For Corey Orewiler, the race for the Republican nomination for Crawford County commissioner is about protecting a way of life he treasures.
Orewiler, 2850 Spore Brandywine Road, one of three candidates in the race, said he’s concerned about development of Apex Clean Energy’s Honey Creek Wind, a proposed 300-megawatt wind farm in the northern half of Crawford County. A company representative has said it would include about 60 wind turbines, each projected to be about 600 feet tall.
“Basically, I’m doing this to save my house, because if we end up with one in my backyard, we’re going to move,” Orewiler said. “We’re not staying around here. And I don’t want to move. I worked 30 years and retired to build what I have. I grew up, I was born and raised a mile from where I live, and my parents still live down there, a mile away from me. And I just love this area. I mean, it’s not something I want to give up.”
He loves the peace and tranquility where he lives, and natural beauty and the way all of the neighbors get along.
“The main reason I bought where I did is I grew up here and I love it here … I’m running because I don’t want to lose what I have,” he said.
Ley, Wolfe also seeking nomination
His opponents in the Republican May 3 primary are the incumbent, Tim Ley, 3365 Stephenie Drive, who is seeking a second term on the Crawford County Board of Commissioners, and Dale Wolfe, 3865 Knauss Road. No Democrats filed in the race. Any independent candidates considering a run have until May 2 to file petitions with the Crawford County Board of Elections.
Orewiler, 53, graduated from Wynford High School in 1987. He worked at Timken Co. for 30 years, retiring in 2018. His father worked there for 36 years, he said, while his mother was a stay-at-home mom. He and his wife, Monica, have been married 11 years. He also has a stepdaughter, Anna.
Orewiler said he registered to run after attending a Crawford-Seneca Anti Wind informational meeting in January at Wayside Chapel in Bucyrus.
“Basically, I did not like the way things were looking as far as these wind turbines were going,” Orewiler said.
At the meeting, he heard about Senate Bill 52, which became law last year. The bill significantly changed Ohio’s laws governing siting requirements for industrial solar and wind projects, giving county commissioners the ability to prevent Ohio Power Siting Board certification of certain wind and solar facilities. He also learned about the Crawford Partnership’s Crawford Vision 2030, the development group’s roadmap for improving the county, he said.
“With these turbines and everything, I don’t see that happening,” Orewiler said. “I only see it as hurting what they want to accomplish. I have not talked with any of that group or anything, so I don’t know where they stand on these, but that’s just how I felt about it. And also after you know viewing these maps and everything, I could have one of these turbines in my back yard, and I do not want that. So I thought well, one of the biggest ways to help the anti-wind is to actually run for commissioner. So that’s pretty much why I ended up running.”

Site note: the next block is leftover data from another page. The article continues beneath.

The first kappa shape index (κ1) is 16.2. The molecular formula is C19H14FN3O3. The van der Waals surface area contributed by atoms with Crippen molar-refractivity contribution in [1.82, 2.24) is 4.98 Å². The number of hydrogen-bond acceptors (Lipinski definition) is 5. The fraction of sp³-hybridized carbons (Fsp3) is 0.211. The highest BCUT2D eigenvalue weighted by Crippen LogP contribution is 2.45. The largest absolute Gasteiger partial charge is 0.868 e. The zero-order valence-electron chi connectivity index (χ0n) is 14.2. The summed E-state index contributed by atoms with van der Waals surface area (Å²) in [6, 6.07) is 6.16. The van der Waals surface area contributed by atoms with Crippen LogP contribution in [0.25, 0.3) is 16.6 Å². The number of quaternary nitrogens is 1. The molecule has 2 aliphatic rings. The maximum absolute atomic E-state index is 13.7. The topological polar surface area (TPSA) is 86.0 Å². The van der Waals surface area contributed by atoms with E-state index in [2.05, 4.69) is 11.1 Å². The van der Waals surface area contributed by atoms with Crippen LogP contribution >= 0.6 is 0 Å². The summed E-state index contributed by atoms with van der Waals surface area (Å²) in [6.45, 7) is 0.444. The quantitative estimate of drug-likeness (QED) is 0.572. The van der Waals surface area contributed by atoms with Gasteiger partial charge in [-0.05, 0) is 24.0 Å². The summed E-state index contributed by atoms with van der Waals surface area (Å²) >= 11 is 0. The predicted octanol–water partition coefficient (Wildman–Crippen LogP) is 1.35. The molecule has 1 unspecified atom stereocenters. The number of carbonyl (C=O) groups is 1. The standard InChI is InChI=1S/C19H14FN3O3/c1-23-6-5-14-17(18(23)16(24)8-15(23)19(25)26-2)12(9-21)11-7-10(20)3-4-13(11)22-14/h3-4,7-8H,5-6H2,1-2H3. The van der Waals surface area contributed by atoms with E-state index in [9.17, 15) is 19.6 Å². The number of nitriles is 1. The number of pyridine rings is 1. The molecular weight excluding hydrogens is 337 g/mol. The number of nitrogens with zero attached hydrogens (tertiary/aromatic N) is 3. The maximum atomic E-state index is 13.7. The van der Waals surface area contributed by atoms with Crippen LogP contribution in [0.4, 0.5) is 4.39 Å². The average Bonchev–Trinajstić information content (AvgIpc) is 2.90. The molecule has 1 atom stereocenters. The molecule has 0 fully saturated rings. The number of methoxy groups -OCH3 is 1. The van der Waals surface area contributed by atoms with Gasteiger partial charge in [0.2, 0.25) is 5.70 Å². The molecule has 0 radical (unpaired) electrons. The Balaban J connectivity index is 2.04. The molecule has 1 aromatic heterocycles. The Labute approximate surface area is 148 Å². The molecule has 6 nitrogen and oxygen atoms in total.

‘It’s industrializing the rural community’
Industrial wind development should be restricted in the entire county, he said.
“I think there is a place for these wind turbines, but not in a rural populated community,” Orewiler said. “They can call them wind farms and try to get away with it, but it is, as far as I’m concerned, it’s industrializing the rural community.”
He said he’s concerned that the large bases required to support the turbines could disrupt the water table, particularly in areas of the county with karst topography.
He cited a 2007 incident, when a section of Ohio 19 near Bloomville was closed for an extended period because of a large sinkhole attributed to karst topography.
According to the National Park Service website, karst exists where soluble bedrock such as limestone, marble and gypsum has partially dissolved. Water falling on the surface flows in through cracks and fractures, dissolving the stone. Karst is associated with sinkholes, sinking streams, caves or springs.
Also, many of the wells in the area are only 20 to 30 feet deep, he said.
He’s said he’s also concerned about potential adverse health risks that opponents claim could affect residents, autistic children and animals; and the bird and bat kills associated with the turbines.
“There is also the audible and inaudible noise these turbines make,” Orewiler said. “I have taken trips to Blue Creek and Hog Creek wind farms and have videos of the noise and it’s not something I want to listen to every day. There is also the loss of property values. There are a lot of people that have worked their whole life to get what they have and do not want to lose on their investment.”
Other issues he’d like to investigate further if elected include rural flooding and annexation, he said.
“Basically, I am no politician by any means,” Orewiler said. “I have no government background, but that would not keep me from learning. I’m not afraid of a challenge … backing down from a challenge is just not something I would do. …
“As a conservative Republican, I want to look out for the future of Crawford County and do what’s best for the residents of Crawford County and the growth of Crawford County.”
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